Abivax in Paris (France) has released its phase IIa clinical results for an antiviral therapy for patients with HIV infection, which could potentially take a corner in an annual $18Bn market.
HIV and AIDs have a long-standing history (the quick – yet fascinating story of which can be read here), and since 1983 (when the HIV virus was identified to be responsible for this mystery disease) the WHO estimates 25 million to have died from its grasp.
ABX464 is a first-in-class orally available antiviral drug candidate for the treatment of patients with HIV infection. It blocks HIV replication through a unique mechanism of action that leads to the destruction of viral RNA. Abivax’s RNA Splicing platform has been developed in partnership with the French National Centre for Scientific Research (CNRS) in Montpellier, and the Institut Curie in Paris.
Abivax is also the first company to have established “a fruitful collaboration” with the Cuban Centre for Genetic Engineering and Biotechnology (CGIB) in Havana, and the Finlay Institute (a vaccine specialist there). This is to also investigate the treatment of Hepatitis B, another major health problem in Cuba (and worldwide).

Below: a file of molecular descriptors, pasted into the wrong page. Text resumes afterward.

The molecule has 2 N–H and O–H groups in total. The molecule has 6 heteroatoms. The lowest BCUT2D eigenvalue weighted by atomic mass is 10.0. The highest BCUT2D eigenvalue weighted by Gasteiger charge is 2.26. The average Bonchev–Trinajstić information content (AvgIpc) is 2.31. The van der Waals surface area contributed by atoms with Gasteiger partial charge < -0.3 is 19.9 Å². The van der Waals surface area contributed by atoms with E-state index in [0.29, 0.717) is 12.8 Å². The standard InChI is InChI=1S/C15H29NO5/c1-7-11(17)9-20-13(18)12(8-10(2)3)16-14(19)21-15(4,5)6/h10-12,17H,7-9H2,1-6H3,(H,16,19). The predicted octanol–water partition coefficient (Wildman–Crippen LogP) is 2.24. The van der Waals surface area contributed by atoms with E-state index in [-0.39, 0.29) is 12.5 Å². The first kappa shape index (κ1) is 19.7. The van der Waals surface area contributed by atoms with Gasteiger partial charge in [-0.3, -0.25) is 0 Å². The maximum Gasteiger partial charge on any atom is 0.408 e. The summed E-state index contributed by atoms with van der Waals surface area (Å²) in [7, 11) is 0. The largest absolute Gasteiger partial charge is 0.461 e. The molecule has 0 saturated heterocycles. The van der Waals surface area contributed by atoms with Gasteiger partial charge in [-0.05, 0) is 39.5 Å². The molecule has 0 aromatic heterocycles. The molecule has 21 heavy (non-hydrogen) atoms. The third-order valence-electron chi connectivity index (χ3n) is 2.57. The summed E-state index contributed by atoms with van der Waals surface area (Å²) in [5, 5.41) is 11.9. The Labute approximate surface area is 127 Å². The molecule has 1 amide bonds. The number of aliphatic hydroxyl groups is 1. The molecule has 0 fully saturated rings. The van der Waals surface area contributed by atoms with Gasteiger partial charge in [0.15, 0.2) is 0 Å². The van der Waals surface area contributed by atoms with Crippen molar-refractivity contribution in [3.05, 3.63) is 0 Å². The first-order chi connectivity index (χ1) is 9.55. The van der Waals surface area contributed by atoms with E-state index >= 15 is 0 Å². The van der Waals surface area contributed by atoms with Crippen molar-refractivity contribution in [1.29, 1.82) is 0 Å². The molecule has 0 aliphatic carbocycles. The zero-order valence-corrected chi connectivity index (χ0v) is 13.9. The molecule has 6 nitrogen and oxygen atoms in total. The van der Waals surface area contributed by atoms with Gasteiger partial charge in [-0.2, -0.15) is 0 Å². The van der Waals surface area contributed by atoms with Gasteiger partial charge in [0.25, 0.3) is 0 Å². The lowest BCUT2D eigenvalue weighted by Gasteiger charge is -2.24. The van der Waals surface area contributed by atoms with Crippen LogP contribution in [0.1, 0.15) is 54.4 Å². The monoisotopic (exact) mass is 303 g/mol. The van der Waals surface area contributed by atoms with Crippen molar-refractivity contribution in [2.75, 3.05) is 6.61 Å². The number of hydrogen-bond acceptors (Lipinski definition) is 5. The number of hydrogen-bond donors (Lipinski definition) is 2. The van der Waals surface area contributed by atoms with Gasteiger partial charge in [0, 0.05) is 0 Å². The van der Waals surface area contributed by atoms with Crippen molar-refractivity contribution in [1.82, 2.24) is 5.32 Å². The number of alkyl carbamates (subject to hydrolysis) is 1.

The Phase IIa trial’s observed adverse events (mainly headache, nausea and vomiting) were predominantly mild in nature. Jacques Reynes, Head of the Infectious Diseases Department at Montpellier University Hospital (France) and principal investigator of the next study with ABX464 commented:
The results of this first study in HIV-infected patients encourage us to start the next Phase IIa study in which different doses and combination with other HIV therapies will be explored.”
Research on biomarkers predicting ABX464 efficacy will also be part of the future clinical program, but the primary goal of the ABX464 clinical trials is to optimise the medicine’s effect, and eventually result in a long-lasting functional cure.